Going off-the-grid totally?
What if you are going camping somewhere a bit more remote? Somewhere where there’s not a nice clubhouse a few meters away with showers, vending machines and that all important power plug? Surely that means, that as a CPAP user, you either put up with poor sleep and risk your health or just don’t go!
Well, no actually. If you fit into this category of camper or traveler who does find themselves a long way from civilization, there is a relatively new development which is well worth spending the cash on.
Solar power. Some travel CPAP machines and battery backups now have this amazing feature. They may come as an add-on which you’ll need to purchase, but it well worth spending the money. So as you enjoy your day, you can leave your kit in the sun to charge. When it’s time to slip into your sleeping bag, you’ve got a fully charged CPAP machine or battery backup.
Transcend seem to be leading the way in this field, so if you are a more rural explorer this may be the make to focus your attention on. You’ll find a full review of the Transcend Mini CPAP here.
Do I have to take my CPAP machine to get CPAP camping treatment?
It is advised that you make arrangements to ensure you get your prescribed CPAP treatment i.e. buying a travel CPAP machine, sorting a power supply etc. However, for less severe cases of obstructive sleep apnea there are some alternatives which may see you through for a couple of nights.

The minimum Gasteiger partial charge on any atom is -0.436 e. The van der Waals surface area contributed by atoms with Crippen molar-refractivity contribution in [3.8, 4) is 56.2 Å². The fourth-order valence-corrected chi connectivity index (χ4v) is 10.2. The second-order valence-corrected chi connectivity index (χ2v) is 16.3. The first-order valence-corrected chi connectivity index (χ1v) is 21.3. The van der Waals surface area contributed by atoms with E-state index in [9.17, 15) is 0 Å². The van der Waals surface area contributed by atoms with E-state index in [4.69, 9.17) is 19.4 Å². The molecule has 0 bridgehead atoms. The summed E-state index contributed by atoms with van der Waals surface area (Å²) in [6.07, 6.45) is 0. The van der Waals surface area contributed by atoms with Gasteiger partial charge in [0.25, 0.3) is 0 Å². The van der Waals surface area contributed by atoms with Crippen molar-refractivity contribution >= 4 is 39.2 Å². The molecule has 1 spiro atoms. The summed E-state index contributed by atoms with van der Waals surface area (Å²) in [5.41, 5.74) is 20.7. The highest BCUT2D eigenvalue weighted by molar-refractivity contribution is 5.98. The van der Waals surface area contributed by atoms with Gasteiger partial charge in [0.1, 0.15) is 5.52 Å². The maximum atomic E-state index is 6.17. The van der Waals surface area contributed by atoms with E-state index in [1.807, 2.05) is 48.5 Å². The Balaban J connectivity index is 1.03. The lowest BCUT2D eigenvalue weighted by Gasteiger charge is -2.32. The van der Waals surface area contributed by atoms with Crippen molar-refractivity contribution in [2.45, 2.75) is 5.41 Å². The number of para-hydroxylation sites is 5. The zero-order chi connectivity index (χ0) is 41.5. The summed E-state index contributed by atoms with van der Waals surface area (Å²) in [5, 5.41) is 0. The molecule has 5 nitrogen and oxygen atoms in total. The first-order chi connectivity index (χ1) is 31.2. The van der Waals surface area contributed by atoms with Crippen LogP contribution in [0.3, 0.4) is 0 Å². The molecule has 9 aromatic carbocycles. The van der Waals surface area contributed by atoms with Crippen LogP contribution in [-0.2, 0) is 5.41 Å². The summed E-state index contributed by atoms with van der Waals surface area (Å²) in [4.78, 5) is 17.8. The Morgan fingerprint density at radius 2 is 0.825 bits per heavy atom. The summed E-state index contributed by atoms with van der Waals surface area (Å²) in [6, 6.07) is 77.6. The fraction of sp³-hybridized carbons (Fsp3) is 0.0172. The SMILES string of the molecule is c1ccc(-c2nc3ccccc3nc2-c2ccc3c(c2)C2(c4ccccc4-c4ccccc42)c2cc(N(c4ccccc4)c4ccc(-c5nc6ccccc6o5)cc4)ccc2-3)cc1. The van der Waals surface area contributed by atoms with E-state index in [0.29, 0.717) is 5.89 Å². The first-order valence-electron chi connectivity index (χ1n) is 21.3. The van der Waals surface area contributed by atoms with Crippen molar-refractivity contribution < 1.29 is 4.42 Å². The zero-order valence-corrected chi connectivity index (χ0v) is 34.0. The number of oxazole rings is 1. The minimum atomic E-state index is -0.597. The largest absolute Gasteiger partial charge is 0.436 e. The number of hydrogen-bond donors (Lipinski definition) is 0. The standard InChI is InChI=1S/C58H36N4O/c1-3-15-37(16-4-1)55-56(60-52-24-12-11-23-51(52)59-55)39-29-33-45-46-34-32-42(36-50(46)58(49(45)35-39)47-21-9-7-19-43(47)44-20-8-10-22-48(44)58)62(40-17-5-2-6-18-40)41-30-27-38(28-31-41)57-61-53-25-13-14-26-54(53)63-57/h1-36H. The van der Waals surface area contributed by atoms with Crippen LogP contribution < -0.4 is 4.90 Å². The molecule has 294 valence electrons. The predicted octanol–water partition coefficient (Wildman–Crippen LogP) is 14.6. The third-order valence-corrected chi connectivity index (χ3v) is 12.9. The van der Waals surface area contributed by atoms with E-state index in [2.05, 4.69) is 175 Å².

Provent is a nightly-use nasal device. It is put inside the nostrils and held in place with a light adhesive. The idea is that Provent uses a patented ‘MicroValve’ that creates pressure as you breath out which in turn keeps your airways open. It’s a bit like a dam – where behind a dam you’ll get a build up of water, here you get a build up of air that keeps the pressure high and prevents obstructions. Obviously though, some air is allowed to escape as you exhale.
You can also purchase dental devices that work by almost propping up the soft tissue at the back of the throat and stop it sagging and obstructing the airways.
Both of these should only really be temporary solutions to obstructive sleep apnea and are by no means as effective as CPAP treatment with a CPAP machine. But they may be worth considering if you don’t suffer from more severe sleep apnea.
This article should have reduced any concerns you may have had about CPAP camping. CPAP treatment shouldn’t be an obstacle to living your life, however sometimes you may need to make a couple of tweaks in order to get a good night of sleep. But with the advice you’ve read here, the only thing you need to worry about when camping is lighting your fire, not getting lost and avoiding bug bites. Oh and bears. You need to watch out for bears.
Written by Dr. Gilmore. Cara is an expert in getting a good nights sleep.